2004 Denver Annual Meeting (November 7–10, 2004)

Paper No. 4
Presentation Time: 2:15 PM


COBB, James C.1, ANDERSON, Warren H.2 and WEISENFLUH, Gerald A.1, (1)Kentucky Geological Survey, Univ of Kentucky, 228 Mining and Mineral Resources Building, Lexington, KY 40506-0107, (2)Kentucky Geological Survey, Univ of Kentucky, 228 MMRB, Lexington, KY 40506-0107, cobb@kgs.mm.uky.edu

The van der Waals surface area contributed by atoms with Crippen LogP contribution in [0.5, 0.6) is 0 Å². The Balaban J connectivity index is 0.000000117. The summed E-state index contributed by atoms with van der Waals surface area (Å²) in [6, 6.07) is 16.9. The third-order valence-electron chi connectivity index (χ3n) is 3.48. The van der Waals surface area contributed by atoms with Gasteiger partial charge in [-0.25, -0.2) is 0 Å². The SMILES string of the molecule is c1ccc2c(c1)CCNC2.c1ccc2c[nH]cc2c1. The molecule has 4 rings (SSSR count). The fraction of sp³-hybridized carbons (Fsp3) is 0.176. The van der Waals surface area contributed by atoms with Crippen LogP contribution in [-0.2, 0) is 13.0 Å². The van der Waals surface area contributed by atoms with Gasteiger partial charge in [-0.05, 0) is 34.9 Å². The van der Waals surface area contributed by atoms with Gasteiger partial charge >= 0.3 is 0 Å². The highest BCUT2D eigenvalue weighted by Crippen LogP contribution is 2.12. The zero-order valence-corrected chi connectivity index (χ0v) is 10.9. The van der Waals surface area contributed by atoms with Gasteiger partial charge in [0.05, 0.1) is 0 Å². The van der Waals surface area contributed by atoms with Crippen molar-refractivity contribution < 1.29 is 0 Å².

Kentucky has accomplished a milestone in geologic mapping by converting 707 printed geologic quadrangle maps (1:24,000-scale) into digital vector format. The process began in 1996 under the National Cooperative Geologic Mapping Program jointly administered by the USGS and the Association of American State Geologists. The National Cooperative Geologic Mapping Act of 1992 and subsequent reauthorizations provided the necessary financial support for this achievement. The act promotes geologic mapping in the United States, and also the creation of digital geologic maps. Kentucky is fortunate to have a base of statewide geologic map coverage, which was completed by the USGS in 1978, to use in the conversion process. The new digital map data permanently preserve information for use in the future. The digital format allows corrections, additions, and changes to be readily made to the original map data and digital data from each quadrangle can be distributed by various electronic media. The digital format allows users to manipulate and analyze the data in a variety of computer applications. In addition, the geologic map data can be joined to provide a regional perspective and generate new maps at different scales, such as the new 1:100,000-scale, 30 x 60 minute geologic maps for Kentucky. The digital geologic data will be incorporated into a statewide GIS of geologic information, which will be made available to the public via the Internet, providing access 24 hours a day, 7 days a week. Geologic maps have been the most popular among all of the technical publications sold by the Kentucky Geological Survey. More than 200,000 7.5-minute geologic quadrangle maps (GQ’s) have been sold since they first became available for Kentucky in the 1960's. The benefit to society from the investment of government funds for the original geologic mapping program (1960–1978) was between 25 and 39 times more than the program costs. This is an outstanding return on the investment of public funds. Digitizing the 707 GQ’s for Kentucky will likely exceed the return of the original mapping program. The digital data can be used in many more ways and can be distributed much more efficiently than the original printed maps.